Later, I went Montmartre, happy to find the Sacre-Coeur shining over everything. My only memory of Paris from my first trip to Europe as a kid is that church, so getting to come back and recognize something washed a lot of my stress away. I walked past it to one of the winding side streets and found dinner at a cozy restaurant with a kind hostess who let me practice what little French I knew as I ordered my food. I was the only one there at first since I was early, and getting that extra warmth helped me start to mend. I wrote on my phone, ‘I don’t feel good, but I feel better,’ and read short stories until it was time to go back down the hill for a concert. These little moments of hospitality answered my wish for getting taken care of, and wouldn’t have been possible if I had allowed myself to give up and stay in for the rest of the day.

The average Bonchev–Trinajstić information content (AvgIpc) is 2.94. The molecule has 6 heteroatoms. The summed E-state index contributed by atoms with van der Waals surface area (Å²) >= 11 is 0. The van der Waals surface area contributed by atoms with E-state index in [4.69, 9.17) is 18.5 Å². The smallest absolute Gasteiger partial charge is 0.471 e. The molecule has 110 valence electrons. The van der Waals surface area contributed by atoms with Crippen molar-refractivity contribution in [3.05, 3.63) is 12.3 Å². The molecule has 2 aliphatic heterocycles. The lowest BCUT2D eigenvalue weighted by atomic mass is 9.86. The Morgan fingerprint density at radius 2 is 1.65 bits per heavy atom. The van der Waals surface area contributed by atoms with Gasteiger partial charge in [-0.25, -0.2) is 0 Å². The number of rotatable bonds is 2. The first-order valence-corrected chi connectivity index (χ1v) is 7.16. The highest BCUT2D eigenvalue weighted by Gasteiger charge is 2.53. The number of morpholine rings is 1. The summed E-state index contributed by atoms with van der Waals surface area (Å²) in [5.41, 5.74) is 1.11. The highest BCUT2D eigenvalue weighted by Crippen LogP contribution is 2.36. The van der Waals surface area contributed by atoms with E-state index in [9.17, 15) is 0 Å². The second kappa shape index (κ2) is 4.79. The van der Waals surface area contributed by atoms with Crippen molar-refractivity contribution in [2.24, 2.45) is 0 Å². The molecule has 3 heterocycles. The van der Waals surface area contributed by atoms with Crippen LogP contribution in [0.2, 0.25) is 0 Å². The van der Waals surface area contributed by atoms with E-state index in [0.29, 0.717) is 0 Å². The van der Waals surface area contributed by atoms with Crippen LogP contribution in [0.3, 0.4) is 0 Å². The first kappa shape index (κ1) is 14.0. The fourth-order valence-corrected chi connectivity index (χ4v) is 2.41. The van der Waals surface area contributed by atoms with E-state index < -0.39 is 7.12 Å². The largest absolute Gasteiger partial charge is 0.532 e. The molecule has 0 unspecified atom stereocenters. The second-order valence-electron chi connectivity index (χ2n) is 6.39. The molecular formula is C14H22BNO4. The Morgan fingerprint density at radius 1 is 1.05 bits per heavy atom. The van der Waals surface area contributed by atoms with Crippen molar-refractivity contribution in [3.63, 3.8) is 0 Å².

Traveling alone is not only defined by loneliness. It gives you moments of euphoria, little gems of sheer joy that come unexpectedly. I have had one of those moments every time I’ve traveled alone. Walking home on a dirt road in Mindo, Ecuador and getting caught in the rain was my first experience with this. I was breathless and laughing, and was able to experience it so intensely precisely because I was alone, thrilled that I had managed wind up in such a beautiful place, not to mention spend three weeks getting by on what Spanish I knew in an unfamiliar country. Later that summer I found the same feeling, this time standing in a lake in the Rockies during my second day of driving to Denver. It’s one of my most precious memories, even if I have no one to remember it with.